Pendant with Serpent Design, Shell, Mississippian

Pendant with Serpent Design

13th–14th century
United States, Tennessee
H. 4 3/16 x W. 5 1/8 x D. 1 1/8 in. (10.6 x 13 x 2.8 cm)
Credit Line:
The Michael C. Rockefeller Memorial Collection, Bequest of Nelson A. Rockefeller, 1979
Accession Number:
Not on view
Rattlesnake imagery was pervasive during Mississippian times in the Southeast, and the complex representation of a winged serpent adorning this shell pendant is one of its most stylized manifestations. Worked in a geometric and graphic manner, the body of the serpent encircles the pendant, rendered in multiple perspectives and in a sort of shorthand where individual parts stand for the whole. The chevron-shaped rattles of the tail appear at the lower left and are seen from above, while the great teeth are viewed frontally. The teeth are more human than reptilian and are particularly visible in their ominous, grinning evenness. In Native American thought at the time, serpents were associated with the underworld and images of them symbolized the wearer's special status.

This pendant, or gorget as the type is also called, was made of shell to be suspended about the neck from the two holes at the top. An old label on the back says that the pendant comes from a mound on Chickamauga Creek, Hamilton County, Tennessee. The date of its discovery is not known. Mississippian is the name given to the cultural patterns of the Midwest and Southeast between circa 800 and 1600 A.D.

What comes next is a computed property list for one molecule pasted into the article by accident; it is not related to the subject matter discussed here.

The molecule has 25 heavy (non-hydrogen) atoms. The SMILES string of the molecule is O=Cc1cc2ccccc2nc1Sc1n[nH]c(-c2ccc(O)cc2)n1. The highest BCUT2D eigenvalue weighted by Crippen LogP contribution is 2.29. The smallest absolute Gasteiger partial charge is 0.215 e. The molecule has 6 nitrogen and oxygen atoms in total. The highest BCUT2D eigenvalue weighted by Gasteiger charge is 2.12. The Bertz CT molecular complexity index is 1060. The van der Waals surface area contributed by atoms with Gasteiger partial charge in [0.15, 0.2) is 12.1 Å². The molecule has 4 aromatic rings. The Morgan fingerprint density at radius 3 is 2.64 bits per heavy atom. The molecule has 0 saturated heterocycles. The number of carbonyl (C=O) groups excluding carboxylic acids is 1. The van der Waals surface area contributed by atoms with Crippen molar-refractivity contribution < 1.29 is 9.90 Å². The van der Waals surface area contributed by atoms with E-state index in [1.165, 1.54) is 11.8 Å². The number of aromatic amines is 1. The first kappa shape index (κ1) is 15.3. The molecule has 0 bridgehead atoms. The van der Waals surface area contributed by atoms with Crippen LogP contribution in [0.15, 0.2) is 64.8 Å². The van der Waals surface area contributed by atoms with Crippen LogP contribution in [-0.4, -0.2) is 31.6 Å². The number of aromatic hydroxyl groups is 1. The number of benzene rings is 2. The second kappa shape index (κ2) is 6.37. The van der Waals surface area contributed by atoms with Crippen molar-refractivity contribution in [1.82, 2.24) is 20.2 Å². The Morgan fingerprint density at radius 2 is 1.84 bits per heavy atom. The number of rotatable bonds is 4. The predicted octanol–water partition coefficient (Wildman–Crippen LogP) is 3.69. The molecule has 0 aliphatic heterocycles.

[Julius Carlebach Gallery, New York, until 1956]; Nelson A. Rockefeller, New York, 1956, on loan to The Museum of Primitive Art, New York, 1956–1978

Museum of Primitive Art. Masterpieces in the Museum of Primtive Art: Africa, Oceania, North America, Mexico, Central to South America, Peru. Handbook series. New York, NY: Museum of Primitive Art, 1965, no. 66.

The Metropolitan Museum of Art. Art of Oceania, Africa, and the Americas from the Museum of Primitive Art. New York: The Metropolitan Museum of Art, 1969, no. 657.